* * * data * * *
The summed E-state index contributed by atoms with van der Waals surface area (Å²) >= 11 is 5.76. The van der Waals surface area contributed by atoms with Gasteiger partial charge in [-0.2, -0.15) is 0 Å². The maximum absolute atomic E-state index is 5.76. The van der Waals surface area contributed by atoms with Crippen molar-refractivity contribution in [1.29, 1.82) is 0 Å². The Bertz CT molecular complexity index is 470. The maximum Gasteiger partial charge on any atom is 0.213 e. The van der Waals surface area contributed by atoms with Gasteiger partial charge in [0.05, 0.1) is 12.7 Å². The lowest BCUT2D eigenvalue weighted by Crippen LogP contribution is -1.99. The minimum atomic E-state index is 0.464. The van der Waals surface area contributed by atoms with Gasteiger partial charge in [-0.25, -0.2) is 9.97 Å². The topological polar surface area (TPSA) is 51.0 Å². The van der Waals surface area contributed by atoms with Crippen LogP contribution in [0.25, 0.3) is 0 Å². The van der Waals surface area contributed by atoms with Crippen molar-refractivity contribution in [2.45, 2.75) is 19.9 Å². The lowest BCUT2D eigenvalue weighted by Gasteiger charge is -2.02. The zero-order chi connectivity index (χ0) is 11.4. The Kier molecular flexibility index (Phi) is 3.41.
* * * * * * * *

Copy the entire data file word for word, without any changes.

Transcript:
The summed E-state index contributed by atoms with van der Waals surface area (Å²) >= 11 is 5.76. The van der Waals surface area contributed by atoms with Gasteiger partial charge in [-0.2, -0.15) is 0 Å². The maximum absolute atomic E-state index is 5.76. The van der Waals surface area contributed by atoms with Crippen molar-refractivity contribution in [1.29, 1.82) is 0 Å². The Bertz CT molecular complexity index is 470. The maximum Gasteiger partial charge on any atom is 0.213 e. The van der Waals surface area contributed by atoms with Gasteiger partial charge in [0.05, 0.1) is 12.7 Å². The lowest BCUT2D eigenvalue weighted by Crippen LogP contribution is -1.99. The minimum atomic E-state index is 0.464. The van der Waals surface area contributed by atoms with Gasteiger partial charge in [-0.25, -0.2) is 9.97 Å². The topological polar surface area (TPSA) is 51.0 Å². The van der Waals surface area contributed by atoms with Crippen LogP contribution in [0.25, 0.3) is 0 Å². The van der Waals surface area contributed by atoms with Crippen molar-refractivity contribution in [2.45, 2.75) is 19.9 Å². The lowest BCUT2D eigenvalue weighted by Gasteiger charge is -2.02. The zero-order chi connectivity index (χ0) is 11.4. The Kier molecular flexibility index (Phi) is 3.41.